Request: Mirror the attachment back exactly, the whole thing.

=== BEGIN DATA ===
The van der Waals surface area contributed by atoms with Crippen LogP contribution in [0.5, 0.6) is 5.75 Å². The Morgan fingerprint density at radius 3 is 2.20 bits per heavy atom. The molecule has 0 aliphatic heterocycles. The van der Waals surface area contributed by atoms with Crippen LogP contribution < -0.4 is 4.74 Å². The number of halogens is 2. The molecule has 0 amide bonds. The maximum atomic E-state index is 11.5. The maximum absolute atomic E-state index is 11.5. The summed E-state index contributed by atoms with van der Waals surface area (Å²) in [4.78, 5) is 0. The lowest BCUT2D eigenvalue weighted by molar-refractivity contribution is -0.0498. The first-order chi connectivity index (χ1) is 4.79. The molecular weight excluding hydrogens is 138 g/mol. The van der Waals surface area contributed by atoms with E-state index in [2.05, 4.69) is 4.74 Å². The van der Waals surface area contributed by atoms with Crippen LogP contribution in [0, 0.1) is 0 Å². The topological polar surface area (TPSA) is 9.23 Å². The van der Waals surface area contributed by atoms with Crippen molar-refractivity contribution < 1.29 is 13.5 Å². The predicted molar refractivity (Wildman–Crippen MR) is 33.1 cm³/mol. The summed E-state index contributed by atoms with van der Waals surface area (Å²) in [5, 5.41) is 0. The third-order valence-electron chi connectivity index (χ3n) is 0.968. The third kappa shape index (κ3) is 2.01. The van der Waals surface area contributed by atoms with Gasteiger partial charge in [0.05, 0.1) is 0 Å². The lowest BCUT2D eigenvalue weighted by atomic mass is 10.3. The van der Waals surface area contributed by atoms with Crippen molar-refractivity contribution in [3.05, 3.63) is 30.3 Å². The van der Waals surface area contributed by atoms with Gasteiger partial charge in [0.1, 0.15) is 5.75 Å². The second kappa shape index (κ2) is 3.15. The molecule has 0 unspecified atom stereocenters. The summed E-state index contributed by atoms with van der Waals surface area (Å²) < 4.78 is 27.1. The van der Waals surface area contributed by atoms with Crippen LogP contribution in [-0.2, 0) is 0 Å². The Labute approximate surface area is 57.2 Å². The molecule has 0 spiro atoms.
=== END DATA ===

The van der Waals surface area contributed by atoms with Crippen LogP contribution in [0.5, 0.6) is 5.75 Å². The Morgan fingerprint density at radius 3 is 2.20 bits per heavy atom. The molecule has 0 aliphatic heterocycles. The van der Waals surface area contributed by atoms with Crippen LogP contribution < -0.4 is 4.74 Å². The number of halogens is 2. The molecule has 0 amide bonds. The maximum atomic E-state index is 11.5. The maximum absolute atomic E-state index is 11.5. The summed E-state index contributed by atoms with van der Waals surface area (Å²) in [4.78, 5) is 0. The lowest BCUT2D eigenvalue weighted by molar-refractivity contribution is -0.0498. The first-order chi connectivity index (χ1) is 4.79. The molecular weight excluding hydrogens is 138 g/mol. The van der Waals surface area contributed by atoms with E-state index in [2.05, 4.69) is 4.74 Å². The van der Waals surface area contributed by atoms with Crippen LogP contribution in [0, 0.1) is 0 Å². The topological polar surface area (TPSA) is 9.23 Å². The van der Waals surface area contributed by atoms with Crippen molar-refractivity contribution < 1.29 is 13.5 Å². The predicted molar refractivity (Wildman–Crippen MR) is 33.1 cm³/mol. The summed E-state index contributed by atoms with van der Waals surface area (Å²) in [5, 5.41) is 0. The third-order valence-electron chi connectivity index (χ3n) is 0.968. The third kappa shape index (κ3) is 2.01. The van der Waals surface area contributed by atoms with Gasteiger partial charge in [0.05, 0.1) is 0 Å². The lowest BCUT2D eigenvalue weighted by atomic mass is 10.3. The van der Waals surface area contributed by atoms with Crippen molar-refractivity contribution in [3.05, 3.63) is 30.3 Å². The van der Waals surface area contributed by atoms with Gasteiger partial charge in [0.1, 0.15) is 5.75 Å². The second kappa shape index (κ2) is 3.15. The molecule has 0 unspecified atom stereocenters. The summed E-state index contributed by atoms with van der Waals surface area (Å²) < 4.78 is 27.1. The van der Waals surface area contributed by atoms with Crippen LogP contribution in [-0.2, 0) is 0 Å². The Labute approximate surface area is 57.2 Å². The molecule has 0 spiro atoms.